Offline bethere

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Re: Should U2 not try to outdo the 360 tour?
« Reply #290 on: January 02, 2013, 12:03:47 PM »
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"They put their heart and soul into everything they do, but the sales were not what they expected because they did not have the one song that ignited peoples imaginations." - Steve Lillywhite Co-Producer on No Line


"I walk out and sing 'Breathe' every night to a lot of people who don't know it," says Bono. - Bono on Rolling Stone interview. Bethere, this directly contradicts that you say everyone in the stadium is there becuase of the success of No Line. Bono is basically saying a lot of people in the crowd don't know the material.

"three out of four members now acknowledge that it was the wrong choice for a first single" - Rolling Stone on Get on Your Boots

"relatively weak sales for No Line on the Horizon" - Rolling Stone U2 article

"The album debuted at number one in 30 countries but did not sell as well as anticipated; the band expressed disappointment over the relatively low sales" - Wikipedia

"No Line was a huge success" - Bethere

So Bethere, who are we to believe? Should we believe the band, the co-producer of the album, leading music industry paper, or you?

              Remember this, the album sales figures, chart positions at the end of the year, and concert ticket sales figures, that I have reported are indisputable FACTS!

1. Steve Lillywhite is a music producer, not a music sales or marketing expert. He obviously does not spend his time reading sales reports, and chart figures as well as comparing them year to year.

2. No it doesn't. Breathe was never a single from the album and it was not the first song on the album either or have some other tie in to the tour like Zoo Station and Zoo Tv etc. Less fan reaction typically always happens when you play album cuts that are not singles from a brand new album. It happened on ZOO TV all the time.

3. Get On Your Boots received a lot less airplay than Vertigo or Beautiful Day did, but that did not stop the album from being a success.

4. Rolling Stone is not an accurate source for raw music sales and market data. This is just an uniformed journalist making a faulty assertion.

5. Wikipedia - enough said. Plus the band has never been quoted actually saying disapointment.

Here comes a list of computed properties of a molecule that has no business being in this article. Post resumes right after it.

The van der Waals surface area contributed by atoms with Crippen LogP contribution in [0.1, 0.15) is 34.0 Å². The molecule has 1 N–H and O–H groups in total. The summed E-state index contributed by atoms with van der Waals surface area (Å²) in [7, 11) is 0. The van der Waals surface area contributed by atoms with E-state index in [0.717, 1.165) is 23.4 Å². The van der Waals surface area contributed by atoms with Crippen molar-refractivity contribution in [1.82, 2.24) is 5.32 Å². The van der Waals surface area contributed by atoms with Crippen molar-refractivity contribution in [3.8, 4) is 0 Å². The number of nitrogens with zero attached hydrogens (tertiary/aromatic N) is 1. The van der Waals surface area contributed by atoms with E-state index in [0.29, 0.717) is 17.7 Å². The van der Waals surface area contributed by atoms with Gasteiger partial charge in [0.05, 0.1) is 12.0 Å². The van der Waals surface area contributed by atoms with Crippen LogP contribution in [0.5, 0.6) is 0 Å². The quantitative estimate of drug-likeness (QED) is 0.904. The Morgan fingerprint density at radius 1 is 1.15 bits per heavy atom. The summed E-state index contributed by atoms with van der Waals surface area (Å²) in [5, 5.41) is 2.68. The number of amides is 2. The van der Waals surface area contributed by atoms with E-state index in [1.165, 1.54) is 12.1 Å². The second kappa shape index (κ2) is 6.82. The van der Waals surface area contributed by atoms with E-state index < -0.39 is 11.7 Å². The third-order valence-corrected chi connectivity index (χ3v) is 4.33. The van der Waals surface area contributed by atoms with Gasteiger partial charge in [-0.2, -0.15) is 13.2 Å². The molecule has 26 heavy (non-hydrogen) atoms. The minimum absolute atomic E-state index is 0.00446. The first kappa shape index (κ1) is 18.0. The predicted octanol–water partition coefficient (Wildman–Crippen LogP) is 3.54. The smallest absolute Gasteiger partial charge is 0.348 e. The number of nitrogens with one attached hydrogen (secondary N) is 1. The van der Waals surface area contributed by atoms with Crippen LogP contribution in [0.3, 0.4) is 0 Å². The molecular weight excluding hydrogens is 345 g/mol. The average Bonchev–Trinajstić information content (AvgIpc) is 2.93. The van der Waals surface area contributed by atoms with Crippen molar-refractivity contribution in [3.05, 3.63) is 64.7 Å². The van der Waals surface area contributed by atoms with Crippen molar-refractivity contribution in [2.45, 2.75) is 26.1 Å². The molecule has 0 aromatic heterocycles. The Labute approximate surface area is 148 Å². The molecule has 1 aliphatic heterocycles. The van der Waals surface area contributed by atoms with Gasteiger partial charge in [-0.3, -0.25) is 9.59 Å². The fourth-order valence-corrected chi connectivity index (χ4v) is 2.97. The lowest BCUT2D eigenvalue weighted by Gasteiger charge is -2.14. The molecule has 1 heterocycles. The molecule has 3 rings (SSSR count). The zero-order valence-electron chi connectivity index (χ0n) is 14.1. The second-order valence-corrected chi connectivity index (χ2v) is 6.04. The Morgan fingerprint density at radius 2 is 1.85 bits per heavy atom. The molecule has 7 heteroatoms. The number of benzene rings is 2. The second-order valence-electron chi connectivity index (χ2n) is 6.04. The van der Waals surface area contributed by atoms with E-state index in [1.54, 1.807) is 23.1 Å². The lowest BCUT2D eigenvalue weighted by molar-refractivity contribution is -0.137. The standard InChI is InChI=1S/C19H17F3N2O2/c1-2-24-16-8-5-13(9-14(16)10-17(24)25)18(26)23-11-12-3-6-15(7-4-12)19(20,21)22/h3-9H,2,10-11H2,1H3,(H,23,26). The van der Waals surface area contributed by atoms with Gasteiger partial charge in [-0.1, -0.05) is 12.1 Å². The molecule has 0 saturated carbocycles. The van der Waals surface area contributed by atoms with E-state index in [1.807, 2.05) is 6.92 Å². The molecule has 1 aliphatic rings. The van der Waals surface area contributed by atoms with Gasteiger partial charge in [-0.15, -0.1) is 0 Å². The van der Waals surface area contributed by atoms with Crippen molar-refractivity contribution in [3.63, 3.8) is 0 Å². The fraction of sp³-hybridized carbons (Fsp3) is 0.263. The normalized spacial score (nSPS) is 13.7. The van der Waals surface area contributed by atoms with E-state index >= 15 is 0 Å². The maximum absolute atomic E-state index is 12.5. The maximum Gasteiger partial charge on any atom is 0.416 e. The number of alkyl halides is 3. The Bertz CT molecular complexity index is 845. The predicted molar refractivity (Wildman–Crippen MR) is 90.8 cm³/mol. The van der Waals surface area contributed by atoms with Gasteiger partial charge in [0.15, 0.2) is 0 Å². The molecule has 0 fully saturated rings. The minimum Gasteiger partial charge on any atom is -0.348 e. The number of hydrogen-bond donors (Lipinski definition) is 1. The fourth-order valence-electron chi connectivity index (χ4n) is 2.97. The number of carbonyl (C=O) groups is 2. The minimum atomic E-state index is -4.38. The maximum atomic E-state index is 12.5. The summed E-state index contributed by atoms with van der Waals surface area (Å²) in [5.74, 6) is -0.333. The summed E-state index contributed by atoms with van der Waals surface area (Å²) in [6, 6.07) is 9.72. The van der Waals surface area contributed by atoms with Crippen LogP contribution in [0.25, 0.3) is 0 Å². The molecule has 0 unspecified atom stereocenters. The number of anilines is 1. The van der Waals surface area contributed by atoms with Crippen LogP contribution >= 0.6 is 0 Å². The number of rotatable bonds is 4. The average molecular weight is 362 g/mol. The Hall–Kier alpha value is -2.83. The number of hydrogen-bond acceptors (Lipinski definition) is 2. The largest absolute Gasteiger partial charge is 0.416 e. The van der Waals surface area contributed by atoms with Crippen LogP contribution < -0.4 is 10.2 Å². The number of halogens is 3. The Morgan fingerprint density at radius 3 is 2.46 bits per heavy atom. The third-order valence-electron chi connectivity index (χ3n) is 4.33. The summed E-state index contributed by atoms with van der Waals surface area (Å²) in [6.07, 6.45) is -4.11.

Finally, nearly every artist out there has to some degree been disappointed with the raw sales seen over the past five years. But this is disappointment because of the collapse of the music market with the majority of people obtaining music for free, not a failure to appeal to people or compete with other artist out there in the business.

          What you need to know are the album sales data year to year, the chart positions of albums and how they finish the year versus other albums in the market, and concert ticket sales data. That alone provides the answers to these questions or issues, not the alleged things the band said or the mis-characterizations of what they said. Not the ramblings of a music producer as opposed to a music business professional, not a magazine devoted to discussing actual music, art, and culture as opposed to business. The leading music industry paper is BILLBOARD MAGAZINE!

Give it up Bethere. You are directly contradicting what Bono states when he says people did not know Breathe. If the album was super popular with the audience like you say it was then they would have known the song. Obviously Steve Lillywhite has the ear of the band. If he says they were disappointed with the sales then why would we believe him to be lying?

If you want to take the tunnel vision view that because No Line was the 7th highest selling album of the year so it was a success, then that's fine. But if you want to look at all factors and see that No Line sits near the bottom of U2 albums sold and that the band EXPECTED it to sell a lot more, then welcome to the real world.

         1. Breathe was NEVER a single and was not tied in to the title of the album or the tour. The crowd reaction to breathe on 360 is no different to the crowd reaction to any non-single album cut from Achtung Baby on ZOO TV. Achtung Baby was a mega popular album, but that does not change the fact that the album songs that were never singles are new and receive much less crowd response. Also, the idea that most people did not know the song is simply based on crowd movement, which is grossly inaccurate. Bono did not conduct an electronic poll in order to determine who knew breathe and who did not.

         2. As I said before, all artist are to a certain degree disappointed with the actual number of albums being sold now as opposed to 5 or 10 years ago. Everybody is selling less, a lot less because of the decline of the music market due to the fact people are able to obtain music for free these days. Yes, the band would have loved to see 10 million in sales for a global sales figure, but sales like that are no longer possible anymore for virtually anyone. It is very difficult and challenging to sell just 3 million copies worldwide and anyone that does is easily at the top of the music industry. Remember, Steve is a record producer and music sales professional tracking annual changes in the industry. U2 are artist who spend most of their time writing and recording, not assessing music sales trends.